11. BRACHYPODIEAE Harz
Mary E. Barkworth

Plants annual or perennial; rhizomatous or cespitose. Culms annual, not woody, ascending to erect or decumbent, sometimes branching above the base; internodes hollow. Sheaths open, margins overlapping for most of their length; collars without tufts of hair on the sides; auricles absent; ligules membranous, entire or toothed, sometimes shortly ciliate, those of the lower and upper cauline leaves usually similar; pseudopetioles absent; blades linear to narrowly lanceolate, venation parallel, cross venation not evident, without arm or fusoid cells, cross sections non-Kranz, epidermes without microhairs, not papillate. Inflorescences terminal, spikelike racemes, spikelets subsessile, solitary at all or most nodes; pedicels to 2.5 mm. Spikelets terete to slightly laterally compressed, with (3)5–24 florets, distal florets sometimes reduced, sterile; disarticulation above the glumes, beneath the florets; rachillas prolonged beyond the base of the distal floret. Glumes unequal, 1/2 as long as to equaling the adjacent lemmas, lanceolate, lower glumes 3–7-veined, upper glumes 5–9-veined; florets subterete to slightly laterally compressed; calluses glabrous, not well developed; lemmas lanceolate, usually membranous, rounded dorsally, (5)7–9-veined, veins not converging distally, inconspicuous, apices entire, obtuse or acute, unawned or terminally awned; paleas shorter than to slightly longer than the lemmas; lodicules 2, not veined, distal margins ciliate or the apices puberulent; anthers 3; ovaries with hairy apices; styles 2, bases free. Caryopses with hairy apices, longitudinally grooved; hila linear; embryos about 1/6 the length of the caryopses. x = 5, 7, 9.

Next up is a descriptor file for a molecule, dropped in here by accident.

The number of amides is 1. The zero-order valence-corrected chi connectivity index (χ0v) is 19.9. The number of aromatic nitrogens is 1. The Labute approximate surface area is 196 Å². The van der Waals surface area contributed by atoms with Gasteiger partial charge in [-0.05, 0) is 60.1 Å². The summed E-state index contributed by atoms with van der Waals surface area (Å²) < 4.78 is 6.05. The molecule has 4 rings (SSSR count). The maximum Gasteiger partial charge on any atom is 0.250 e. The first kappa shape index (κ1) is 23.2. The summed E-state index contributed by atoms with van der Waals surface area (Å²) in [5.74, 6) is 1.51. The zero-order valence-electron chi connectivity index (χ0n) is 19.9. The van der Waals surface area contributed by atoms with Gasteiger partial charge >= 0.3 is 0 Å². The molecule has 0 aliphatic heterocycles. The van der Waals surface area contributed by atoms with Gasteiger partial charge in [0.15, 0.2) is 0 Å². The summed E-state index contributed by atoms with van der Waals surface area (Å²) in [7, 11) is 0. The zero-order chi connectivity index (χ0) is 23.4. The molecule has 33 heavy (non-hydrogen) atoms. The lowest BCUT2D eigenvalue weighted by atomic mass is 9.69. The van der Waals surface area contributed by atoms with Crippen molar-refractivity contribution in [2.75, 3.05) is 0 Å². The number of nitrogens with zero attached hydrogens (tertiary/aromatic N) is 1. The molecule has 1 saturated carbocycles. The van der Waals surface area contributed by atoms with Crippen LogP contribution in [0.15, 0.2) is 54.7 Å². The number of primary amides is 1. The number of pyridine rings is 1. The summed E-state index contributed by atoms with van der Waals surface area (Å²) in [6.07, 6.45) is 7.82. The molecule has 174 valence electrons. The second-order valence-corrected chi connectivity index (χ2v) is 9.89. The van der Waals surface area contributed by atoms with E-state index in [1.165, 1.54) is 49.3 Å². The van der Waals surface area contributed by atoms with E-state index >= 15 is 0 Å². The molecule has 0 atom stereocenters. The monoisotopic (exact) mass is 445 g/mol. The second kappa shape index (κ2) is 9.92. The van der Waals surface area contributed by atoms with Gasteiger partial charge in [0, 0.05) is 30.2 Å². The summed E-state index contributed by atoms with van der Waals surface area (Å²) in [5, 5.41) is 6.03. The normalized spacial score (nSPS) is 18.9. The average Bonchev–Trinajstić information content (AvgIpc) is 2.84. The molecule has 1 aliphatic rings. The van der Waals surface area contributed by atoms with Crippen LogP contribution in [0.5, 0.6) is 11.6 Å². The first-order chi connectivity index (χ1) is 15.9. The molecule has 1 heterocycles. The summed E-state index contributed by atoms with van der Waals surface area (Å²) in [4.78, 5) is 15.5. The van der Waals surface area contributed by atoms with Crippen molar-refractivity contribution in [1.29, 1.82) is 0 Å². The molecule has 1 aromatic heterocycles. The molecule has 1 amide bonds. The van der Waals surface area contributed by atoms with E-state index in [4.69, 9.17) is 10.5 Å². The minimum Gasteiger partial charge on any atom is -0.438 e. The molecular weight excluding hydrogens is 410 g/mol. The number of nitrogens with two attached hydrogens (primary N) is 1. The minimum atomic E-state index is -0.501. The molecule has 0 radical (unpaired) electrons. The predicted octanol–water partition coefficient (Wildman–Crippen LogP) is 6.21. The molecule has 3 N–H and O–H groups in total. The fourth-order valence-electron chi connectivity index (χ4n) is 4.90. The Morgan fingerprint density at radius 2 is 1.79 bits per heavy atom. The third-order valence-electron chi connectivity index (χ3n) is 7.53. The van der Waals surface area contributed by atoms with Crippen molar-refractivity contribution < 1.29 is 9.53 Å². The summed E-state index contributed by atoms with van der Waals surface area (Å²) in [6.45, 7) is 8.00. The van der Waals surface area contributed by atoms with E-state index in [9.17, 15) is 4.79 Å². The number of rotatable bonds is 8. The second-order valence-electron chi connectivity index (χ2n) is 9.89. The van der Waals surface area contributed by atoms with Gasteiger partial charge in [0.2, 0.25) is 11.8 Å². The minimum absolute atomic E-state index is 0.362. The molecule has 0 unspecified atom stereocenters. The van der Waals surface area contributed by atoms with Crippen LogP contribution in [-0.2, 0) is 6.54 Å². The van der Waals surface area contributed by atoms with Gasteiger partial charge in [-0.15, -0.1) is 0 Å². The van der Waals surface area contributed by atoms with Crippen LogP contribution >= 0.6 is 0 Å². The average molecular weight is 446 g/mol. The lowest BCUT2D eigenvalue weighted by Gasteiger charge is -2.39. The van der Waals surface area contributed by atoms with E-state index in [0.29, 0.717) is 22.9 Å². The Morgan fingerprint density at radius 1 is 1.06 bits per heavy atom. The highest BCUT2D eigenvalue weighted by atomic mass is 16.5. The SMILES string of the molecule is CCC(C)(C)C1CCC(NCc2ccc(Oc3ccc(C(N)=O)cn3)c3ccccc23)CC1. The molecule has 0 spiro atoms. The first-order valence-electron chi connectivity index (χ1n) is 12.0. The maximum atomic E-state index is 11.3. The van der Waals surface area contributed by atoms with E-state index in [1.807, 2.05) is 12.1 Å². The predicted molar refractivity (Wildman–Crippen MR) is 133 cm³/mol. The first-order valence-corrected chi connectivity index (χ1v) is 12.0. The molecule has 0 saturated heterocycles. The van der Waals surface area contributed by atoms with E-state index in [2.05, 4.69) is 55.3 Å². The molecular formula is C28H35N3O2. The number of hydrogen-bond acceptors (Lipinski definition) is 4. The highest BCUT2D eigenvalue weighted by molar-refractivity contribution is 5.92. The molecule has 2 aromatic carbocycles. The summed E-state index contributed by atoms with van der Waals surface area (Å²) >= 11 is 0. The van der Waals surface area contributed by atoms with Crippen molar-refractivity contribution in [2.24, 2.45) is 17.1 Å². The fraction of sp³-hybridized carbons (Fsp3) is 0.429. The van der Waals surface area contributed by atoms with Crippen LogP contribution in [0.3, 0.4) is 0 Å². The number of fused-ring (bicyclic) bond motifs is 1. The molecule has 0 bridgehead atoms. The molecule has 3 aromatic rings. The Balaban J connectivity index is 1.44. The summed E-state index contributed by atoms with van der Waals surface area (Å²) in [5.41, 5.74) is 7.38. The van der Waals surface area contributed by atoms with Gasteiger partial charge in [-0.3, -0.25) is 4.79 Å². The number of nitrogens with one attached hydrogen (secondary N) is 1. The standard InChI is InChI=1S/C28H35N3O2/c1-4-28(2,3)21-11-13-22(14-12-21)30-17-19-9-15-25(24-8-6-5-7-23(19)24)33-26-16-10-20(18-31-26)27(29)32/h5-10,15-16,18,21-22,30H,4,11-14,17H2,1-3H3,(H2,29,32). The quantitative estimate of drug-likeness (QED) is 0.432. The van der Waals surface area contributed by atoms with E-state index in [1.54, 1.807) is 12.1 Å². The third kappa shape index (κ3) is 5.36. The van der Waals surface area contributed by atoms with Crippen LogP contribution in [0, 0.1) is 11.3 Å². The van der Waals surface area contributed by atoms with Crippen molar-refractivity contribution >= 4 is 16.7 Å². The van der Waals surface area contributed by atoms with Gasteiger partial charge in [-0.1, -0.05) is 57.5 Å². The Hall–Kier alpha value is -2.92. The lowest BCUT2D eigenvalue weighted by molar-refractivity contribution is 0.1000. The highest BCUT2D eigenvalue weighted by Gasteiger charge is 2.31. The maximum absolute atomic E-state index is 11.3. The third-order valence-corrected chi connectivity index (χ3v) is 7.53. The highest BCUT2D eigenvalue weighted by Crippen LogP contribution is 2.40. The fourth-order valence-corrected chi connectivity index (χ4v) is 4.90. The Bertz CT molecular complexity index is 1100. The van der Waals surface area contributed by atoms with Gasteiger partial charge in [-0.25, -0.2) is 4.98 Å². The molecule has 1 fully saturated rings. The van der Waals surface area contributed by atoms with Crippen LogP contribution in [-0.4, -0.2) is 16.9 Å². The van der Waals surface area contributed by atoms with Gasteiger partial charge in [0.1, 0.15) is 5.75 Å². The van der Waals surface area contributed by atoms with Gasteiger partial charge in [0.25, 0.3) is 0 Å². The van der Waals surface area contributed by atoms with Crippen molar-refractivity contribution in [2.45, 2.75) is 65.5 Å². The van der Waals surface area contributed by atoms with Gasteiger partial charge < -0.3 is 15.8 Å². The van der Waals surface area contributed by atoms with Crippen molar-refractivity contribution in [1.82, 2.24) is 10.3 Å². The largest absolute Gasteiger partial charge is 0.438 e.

The only genus of this tribe, Brachypodium, has sometimes been included in the Bromeae or Triticeae because of its large spikelets, apically hairy caryopses, and simple endosperm starch grains, but its smaller chromosomes and different base numbers cast doubt on its close relationship to either of these tribes, a doubt that is strongly supported by nucleic acid data. It now appears that Brachypodium is an isolated genus within the Poöideae, hence its treatment here as the sole genus in a distinct tribe.

 

SELECTED REFERENCE Soreng, R.J. and J.I. Davis. 1998. Phylogenetics and character evolution in the grass family (Poaceae): Simultaneous analysis of morphological and chloroplast DNA restriction site character sets. Bot. Rev. (Lancaster) 64:1–85.